Growing up in the Pacific Northwest it would seem that a love of salmon would be in my DNA, but unfortunately I didn’t fall for the Omega-3-filled fish until adulthood. Now I look forward to its bright pink flesh and eagerly hope that an appreciation for our region’s mascot will become engrained in my children.
Why? Well, because first (and this is always my priority when it comes to food) it’s delicious, delicate in flavor, far less “fishy” tasting than other fish, and lends itself to a wide variety of ingredients (like my Thai take on Salmon Chowder in this issue’s recipe). Also, it’s incredibly nutritious, particularly if you enjoy wild salmon, which is lower in fat and calories than farmed salmon and is higher in iron, potassium, and zinc.rowing up in the Pacific Northwest it would seem that a love of salmon would be in my DNA, but unfortunately I didn’t fall for the Omega-3-filled fish until adulthood. Now I look forward to its bright pink flesh and eagerly hope that an appreciation for our region’s mascot will become engrained in my children.
In the summertime, when the grill is always at the ready, I love to slather my salmon with mayonnaise, brown sugar, salt, and a good bit of lemon. Now, I realize that that sort of treatment may negate all the health benefits of salmon, but those concerns melt away as the sugar caramelizes, the lemon brightens and the mayonnaise creates a rich sauce, coating the perfectly flaked salmon. This time of the year salmon makes a healthful addition to a hearty and warming soup.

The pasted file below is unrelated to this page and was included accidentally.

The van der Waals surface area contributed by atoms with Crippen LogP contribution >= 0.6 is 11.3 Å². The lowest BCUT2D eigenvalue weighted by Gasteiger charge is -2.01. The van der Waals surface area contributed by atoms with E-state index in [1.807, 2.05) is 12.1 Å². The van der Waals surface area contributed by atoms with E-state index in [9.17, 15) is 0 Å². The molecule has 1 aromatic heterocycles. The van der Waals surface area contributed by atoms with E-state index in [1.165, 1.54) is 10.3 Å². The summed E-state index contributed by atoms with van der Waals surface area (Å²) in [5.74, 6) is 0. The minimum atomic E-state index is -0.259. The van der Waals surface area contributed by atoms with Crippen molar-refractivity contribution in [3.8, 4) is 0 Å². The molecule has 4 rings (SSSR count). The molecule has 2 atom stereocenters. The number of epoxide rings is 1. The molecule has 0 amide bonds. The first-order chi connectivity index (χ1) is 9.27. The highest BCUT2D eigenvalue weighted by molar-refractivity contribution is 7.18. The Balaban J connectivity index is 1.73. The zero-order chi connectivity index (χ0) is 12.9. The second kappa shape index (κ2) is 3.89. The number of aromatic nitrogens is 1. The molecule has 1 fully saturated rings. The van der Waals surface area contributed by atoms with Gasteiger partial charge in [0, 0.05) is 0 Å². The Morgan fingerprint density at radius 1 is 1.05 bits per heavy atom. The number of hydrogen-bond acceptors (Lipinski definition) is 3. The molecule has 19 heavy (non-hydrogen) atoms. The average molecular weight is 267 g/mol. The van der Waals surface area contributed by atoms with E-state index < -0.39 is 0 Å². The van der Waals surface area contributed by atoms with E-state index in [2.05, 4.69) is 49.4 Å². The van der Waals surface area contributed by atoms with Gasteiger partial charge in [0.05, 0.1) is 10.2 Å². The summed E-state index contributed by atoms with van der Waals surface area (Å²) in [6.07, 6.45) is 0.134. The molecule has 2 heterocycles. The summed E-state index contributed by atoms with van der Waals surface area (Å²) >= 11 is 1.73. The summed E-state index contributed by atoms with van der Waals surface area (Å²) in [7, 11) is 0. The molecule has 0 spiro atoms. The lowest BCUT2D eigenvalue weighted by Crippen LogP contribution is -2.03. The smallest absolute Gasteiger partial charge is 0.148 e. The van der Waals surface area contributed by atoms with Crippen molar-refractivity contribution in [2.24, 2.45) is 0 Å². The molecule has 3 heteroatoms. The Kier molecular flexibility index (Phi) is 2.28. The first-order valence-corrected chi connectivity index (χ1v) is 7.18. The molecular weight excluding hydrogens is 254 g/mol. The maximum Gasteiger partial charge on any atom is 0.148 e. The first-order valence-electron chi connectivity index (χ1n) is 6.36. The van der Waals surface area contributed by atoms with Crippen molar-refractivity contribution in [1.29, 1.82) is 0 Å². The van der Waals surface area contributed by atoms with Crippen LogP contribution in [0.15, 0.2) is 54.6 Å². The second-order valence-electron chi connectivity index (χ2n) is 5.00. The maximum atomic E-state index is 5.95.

Chowder isn’t often thought of as health food, but this version uses coconut milk as its base instead of cream and is scented with lemongrass, ginger, and lime leaves (lime zest works in a pinch if lime leaves are too hard to find). To put this soup over the top, we finish with a piece of salmon skin crisped in a hot skillet and seasoned with salt. The perfect crunch to this satisfying soup.
No matter the season, salmon is a great place to start for a simple, healthful, and delicious weeknight meal.
by Ashley Rodriquez
Chef, food blogger, & full-time mom
THAI-STYLE SALMON CHOWDER WITH CRISPY SALMON SKIN
Serves 4 to 6
2 tablespoons oil
4 ounces shiitake mushrooms, stems removed, thinly sliced
3 garlic cloves, minced
2 inch piece of ginger, peeled and minced
1 tomato, roughly chopped
1 red bell pepper, large dice
2 stalks lemongrass, outer layer removed and cut into 3-inch pieces
10 kaffir lime leaves
1 quart chicken stock
1 can ( 13.5 ounces) coconut milk
8 ounces salmon, skin removed (but save for later), cut in 1/2-inch pieces
1/4 cup fish sauce
1/4 cup lime juice
For serving: Cilantro Lime wedges Crisped salmon skin
Set a large pot or Dutch oven over high heat. Add the oil and heat until it starts to shimmer.
Sauté the mushrooms until deeply bronzed, about 7 to 10 minutes.
Add the garlic and ginger and cook until fragrant.
Stir in the tomato, bell pepper, lime leaves and lemongrass. Cook until the tomatoes soften and release their juice and the bell peppers start to wilt.
Add the chicken stock and coconut milk and bring the whole pot to a simmer. Reduce the heat to keep a steady simmer for 15 to 20 minutes.
Add the salmon, fish sauce and lime juice and cook for just a minute or two, until the salmon is just cooked. It will continue to cook with the residual heat so be mindful of that.
Taste and adjust the seasonings to your liking. I tend to like the soup very bright and sour so you may want to start with a bit less fish sauce and fresh lime juice.
Garnish with fresh cilantro and lime wedges. To crisp up the salmon skin add a small splash of oil to a large cast iron pan or skillet. Add the salmon skin to the pan set over medium high heat and cook until the sizzling steadies and decreases. Flip and do the same to the other side, about 3 minutes per side. Add a small pinch of salt to the skin. Cook until crisp.